1995: The Average funeral cost $4,626 while the average annual salary was $24,658.72

2000: The Average funeral cost $5,180 while the average annual salary was $32,154.82

2004: The Average funeral cost $5,582 while the average annual salary was $36,764.00

2006: The Average funeral cost $6,195 while the average annual salary was $38.651.41

2009: The Average funeral cost $6,560 while the average annual salary was $50,599.00

When comparing the cost of funerals to the increase of the average annual salary, the difference, in half a century is a price increase of $119.42 a funeral per year. To simplify matters, in a five year period between 2004 and 2009, funeral costs increased by $978 while the average annual salary saw an increase of $13,835. In comparing the numbers, funerals have increased in cost by 1.93% relative to the increase of average annual salaries.

When comparing the funeral industry to that of car manufacturers, real estate purchases or annual insurance payments, the price of a single funeral and the cost of death has only increased marginally when compared to the costs associated to living – particularly when comparing the largest payments a person will ever make in their lifetime.

But perhaps the reason the funeral industry takes so much brute criticism over the price of funerals is because it’s a large payment in a short period of time for a service that is only used once per person. On the other hand, vehicles and houses are paid off over a period of years. The funeral industry, meanwhile, does offer pre-need payment plans, which acts as an insurance alternative for funeral services. Nevertheless, the options are there, the myth debunked: why are funerals so expensive?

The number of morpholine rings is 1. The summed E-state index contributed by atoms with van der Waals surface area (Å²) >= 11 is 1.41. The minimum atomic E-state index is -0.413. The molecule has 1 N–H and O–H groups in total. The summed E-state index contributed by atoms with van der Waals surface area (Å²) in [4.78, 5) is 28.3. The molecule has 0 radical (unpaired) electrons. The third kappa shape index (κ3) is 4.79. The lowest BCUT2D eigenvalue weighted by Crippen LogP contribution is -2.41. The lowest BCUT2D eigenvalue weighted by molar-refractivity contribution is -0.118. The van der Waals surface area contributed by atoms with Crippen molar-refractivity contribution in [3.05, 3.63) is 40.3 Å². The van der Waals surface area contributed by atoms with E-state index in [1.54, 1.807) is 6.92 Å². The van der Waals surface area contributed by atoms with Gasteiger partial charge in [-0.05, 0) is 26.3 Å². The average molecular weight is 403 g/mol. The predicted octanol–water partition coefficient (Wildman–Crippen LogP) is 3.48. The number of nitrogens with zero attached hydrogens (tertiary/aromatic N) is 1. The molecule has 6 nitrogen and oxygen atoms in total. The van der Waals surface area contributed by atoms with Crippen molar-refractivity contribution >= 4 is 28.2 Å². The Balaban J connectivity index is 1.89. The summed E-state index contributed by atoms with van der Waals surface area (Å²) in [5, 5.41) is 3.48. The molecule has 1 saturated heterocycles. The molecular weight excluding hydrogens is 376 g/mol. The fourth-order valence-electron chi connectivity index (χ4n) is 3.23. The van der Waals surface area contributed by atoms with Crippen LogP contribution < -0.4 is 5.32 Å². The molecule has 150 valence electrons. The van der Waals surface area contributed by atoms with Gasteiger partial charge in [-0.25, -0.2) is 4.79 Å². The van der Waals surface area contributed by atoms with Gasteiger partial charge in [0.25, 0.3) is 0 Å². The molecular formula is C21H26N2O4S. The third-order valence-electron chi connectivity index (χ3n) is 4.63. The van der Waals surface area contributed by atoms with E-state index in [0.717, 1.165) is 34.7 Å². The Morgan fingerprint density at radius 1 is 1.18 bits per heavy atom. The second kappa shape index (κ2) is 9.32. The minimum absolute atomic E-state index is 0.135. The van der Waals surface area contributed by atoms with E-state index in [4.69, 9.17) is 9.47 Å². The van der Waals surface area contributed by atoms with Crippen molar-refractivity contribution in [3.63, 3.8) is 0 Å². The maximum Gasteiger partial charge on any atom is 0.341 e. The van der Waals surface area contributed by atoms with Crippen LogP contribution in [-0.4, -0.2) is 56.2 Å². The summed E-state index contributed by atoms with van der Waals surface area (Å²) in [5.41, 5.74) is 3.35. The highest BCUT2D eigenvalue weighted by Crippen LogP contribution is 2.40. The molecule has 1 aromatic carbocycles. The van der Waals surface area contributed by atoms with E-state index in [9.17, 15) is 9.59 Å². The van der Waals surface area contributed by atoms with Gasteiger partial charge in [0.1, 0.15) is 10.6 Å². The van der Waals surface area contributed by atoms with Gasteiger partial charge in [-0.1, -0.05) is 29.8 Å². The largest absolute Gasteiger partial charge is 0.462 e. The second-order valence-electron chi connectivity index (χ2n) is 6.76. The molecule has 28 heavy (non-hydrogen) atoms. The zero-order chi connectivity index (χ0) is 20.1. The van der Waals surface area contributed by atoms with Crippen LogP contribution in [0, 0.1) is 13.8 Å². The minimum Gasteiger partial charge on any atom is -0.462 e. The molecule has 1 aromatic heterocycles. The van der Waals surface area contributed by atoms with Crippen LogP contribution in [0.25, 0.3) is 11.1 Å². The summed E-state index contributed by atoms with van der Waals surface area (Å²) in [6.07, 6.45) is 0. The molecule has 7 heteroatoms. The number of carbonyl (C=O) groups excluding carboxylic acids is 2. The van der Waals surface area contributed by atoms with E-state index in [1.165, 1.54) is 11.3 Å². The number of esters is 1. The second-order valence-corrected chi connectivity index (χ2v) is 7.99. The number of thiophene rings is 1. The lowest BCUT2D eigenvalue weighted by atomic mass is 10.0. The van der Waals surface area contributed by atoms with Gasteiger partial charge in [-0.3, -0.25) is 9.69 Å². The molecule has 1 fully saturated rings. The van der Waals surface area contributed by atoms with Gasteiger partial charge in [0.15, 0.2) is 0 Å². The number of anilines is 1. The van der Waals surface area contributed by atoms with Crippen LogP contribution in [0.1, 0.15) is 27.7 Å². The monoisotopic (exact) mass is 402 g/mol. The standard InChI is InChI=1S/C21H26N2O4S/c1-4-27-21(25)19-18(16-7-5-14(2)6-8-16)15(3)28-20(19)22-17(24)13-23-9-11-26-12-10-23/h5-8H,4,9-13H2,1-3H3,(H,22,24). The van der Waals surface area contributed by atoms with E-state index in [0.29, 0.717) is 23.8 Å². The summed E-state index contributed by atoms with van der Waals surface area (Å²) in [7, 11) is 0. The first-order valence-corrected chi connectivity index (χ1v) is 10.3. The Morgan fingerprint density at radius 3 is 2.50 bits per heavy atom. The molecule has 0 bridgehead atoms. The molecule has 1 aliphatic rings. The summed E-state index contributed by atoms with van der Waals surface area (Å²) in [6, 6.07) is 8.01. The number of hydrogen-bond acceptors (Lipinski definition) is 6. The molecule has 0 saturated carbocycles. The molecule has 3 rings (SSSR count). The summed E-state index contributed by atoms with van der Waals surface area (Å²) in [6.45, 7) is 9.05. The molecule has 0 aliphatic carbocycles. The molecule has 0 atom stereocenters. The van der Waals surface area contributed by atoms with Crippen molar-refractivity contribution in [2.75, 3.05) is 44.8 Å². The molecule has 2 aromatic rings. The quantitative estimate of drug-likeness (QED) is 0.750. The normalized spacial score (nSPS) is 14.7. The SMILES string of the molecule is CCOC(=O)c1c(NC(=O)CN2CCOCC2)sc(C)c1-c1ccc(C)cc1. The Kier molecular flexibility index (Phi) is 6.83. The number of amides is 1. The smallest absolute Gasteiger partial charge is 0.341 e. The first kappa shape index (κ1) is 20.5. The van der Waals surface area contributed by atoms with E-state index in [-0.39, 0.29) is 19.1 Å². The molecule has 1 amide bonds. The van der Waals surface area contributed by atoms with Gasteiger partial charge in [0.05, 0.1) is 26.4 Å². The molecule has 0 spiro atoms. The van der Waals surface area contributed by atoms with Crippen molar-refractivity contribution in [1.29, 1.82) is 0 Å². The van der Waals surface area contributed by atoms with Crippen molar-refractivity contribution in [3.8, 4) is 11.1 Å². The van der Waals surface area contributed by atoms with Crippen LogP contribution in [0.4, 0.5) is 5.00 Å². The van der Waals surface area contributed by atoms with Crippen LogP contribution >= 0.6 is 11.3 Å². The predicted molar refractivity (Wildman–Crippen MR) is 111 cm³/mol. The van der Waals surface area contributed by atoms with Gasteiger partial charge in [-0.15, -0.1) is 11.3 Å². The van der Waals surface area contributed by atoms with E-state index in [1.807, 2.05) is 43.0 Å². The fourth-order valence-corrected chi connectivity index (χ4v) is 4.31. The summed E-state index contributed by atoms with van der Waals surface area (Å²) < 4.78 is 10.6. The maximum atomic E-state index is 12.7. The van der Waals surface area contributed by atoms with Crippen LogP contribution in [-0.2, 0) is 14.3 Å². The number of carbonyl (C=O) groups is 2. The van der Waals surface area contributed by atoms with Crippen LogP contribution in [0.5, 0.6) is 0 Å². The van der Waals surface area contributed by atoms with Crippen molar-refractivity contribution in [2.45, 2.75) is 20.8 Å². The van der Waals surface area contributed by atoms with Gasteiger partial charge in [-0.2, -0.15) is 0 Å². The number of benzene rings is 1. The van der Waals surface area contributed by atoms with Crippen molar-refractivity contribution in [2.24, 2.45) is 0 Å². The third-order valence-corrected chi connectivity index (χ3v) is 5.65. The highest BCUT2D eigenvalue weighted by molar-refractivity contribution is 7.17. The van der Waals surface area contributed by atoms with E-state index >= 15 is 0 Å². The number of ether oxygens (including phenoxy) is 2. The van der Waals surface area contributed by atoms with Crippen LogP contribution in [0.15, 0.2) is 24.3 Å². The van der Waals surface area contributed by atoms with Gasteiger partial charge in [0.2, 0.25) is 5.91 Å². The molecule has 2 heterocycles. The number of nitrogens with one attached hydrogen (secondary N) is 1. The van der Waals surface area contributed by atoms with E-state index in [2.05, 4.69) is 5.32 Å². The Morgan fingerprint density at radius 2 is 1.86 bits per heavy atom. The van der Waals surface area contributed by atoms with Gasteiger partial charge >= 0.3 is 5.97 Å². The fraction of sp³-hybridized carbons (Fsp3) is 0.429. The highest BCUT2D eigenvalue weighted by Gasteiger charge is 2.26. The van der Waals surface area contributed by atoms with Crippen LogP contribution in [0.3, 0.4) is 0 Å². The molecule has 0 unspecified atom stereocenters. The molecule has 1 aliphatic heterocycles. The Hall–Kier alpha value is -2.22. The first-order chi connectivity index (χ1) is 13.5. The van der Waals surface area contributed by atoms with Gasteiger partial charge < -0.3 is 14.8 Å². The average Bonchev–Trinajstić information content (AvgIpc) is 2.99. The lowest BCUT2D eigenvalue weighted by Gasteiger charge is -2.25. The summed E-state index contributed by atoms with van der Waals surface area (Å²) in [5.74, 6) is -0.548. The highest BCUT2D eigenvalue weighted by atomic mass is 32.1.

Truth is, in the wide comparison of things, funerals realistically are not as expensive as people have been led to believe. Like basic economics, funeral homes follow the fundamentals of business, adjusting their competitive prices to reflect inflation. Though people die, a funeral home is not recession proof. They too are a business that has to adapt and alter to the changes of family expectations and needs.

Where some families may not want casket liners or cremain-filled jewellery, others may. For a business to offer a wide range of options and selections, is a business that is willing to accommodate every need of a client – but there’s a juggling act involved when it comes to finding a happy medium. The funeral industry is about providing a professional service and assisting the bereaved through a process to find closure, and like many, the process of closure is different for everyone.